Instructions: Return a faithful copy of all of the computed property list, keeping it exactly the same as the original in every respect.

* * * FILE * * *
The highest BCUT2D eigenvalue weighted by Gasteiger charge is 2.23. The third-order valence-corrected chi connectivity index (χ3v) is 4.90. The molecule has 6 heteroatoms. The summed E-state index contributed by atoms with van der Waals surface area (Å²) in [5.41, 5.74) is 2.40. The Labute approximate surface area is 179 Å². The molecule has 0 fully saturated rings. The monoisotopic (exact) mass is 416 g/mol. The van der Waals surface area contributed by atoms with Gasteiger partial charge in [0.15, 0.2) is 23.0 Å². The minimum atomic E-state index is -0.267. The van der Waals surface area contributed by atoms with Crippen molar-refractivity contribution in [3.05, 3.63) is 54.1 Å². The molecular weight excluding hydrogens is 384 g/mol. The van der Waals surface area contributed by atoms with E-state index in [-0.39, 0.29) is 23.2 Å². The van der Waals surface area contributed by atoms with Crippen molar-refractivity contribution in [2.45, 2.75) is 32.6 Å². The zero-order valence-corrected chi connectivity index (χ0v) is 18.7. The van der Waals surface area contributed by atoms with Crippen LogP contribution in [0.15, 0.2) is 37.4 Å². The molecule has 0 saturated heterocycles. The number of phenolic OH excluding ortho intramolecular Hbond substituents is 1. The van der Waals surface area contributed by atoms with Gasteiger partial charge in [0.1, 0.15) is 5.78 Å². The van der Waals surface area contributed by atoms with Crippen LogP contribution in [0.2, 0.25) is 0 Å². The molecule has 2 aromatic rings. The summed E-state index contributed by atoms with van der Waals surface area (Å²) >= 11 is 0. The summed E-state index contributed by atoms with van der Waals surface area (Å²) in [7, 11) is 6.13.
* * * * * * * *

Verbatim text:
The highest BCUT2D eigenvalue weighted by Gasteiger charge is 2.23. The third-order valence-corrected chi connectivity index (χ3v) is 4.90. The molecule has 6 heteroatoms. The summed E-state index contributed by atoms with van der Waals surface area (Å²) in [5.41, 5.74) is 2.40. The Labute approximate surface area is 179 Å². The molecule has 0 fully saturated rings. The monoisotopic (exact) mass is 416 g/mol. The van der Waals surface area contributed by atoms with Gasteiger partial charge in [0.15, 0.2) is 23.0 Å². The minimum atomic E-state index is -0.267. The van der Waals surface area contributed by atoms with Crippen molar-refractivity contribution in [3.05, 3.63) is 54.1 Å². The molecular weight excluding hydrogens is 384 g/mol. The van der Waals surface area contributed by atoms with E-state index in [-0.39, 0.29) is 23.2 Å². The van der Waals surface area contributed by atoms with Crippen molar-refractivity contribution in [2.45, 2.75) is 32.6 Å². The zero-order valence-corrected chi connectivity index (χ0v) is 18.7. The van der Waals surface area contributed by atoms with Crippen LogP contribution in [0.15, 0.2) is 37.4 Å². The molecule has 0 saturated heterocycles. The number of phenolic OH excluding ortho intramolecular Hbond substituents is 1. The van der Waals surface area contributed by atoms with Gasteiger partial charge in [0.1, 0.15) is 5.78 Å². The van der Waals surface area contributed by atoms with Crippen LogP contribution in [0.2, 0.25) is 0 Å². The molecule has 2 aromatic rings. The summed E-state index contributed by atoms with van der Waals surface area (Å²) >= 11 is 0. The summed E-state index contributed by atoms with van der Waals surface area (Å²) in [7, 11) is 6.13.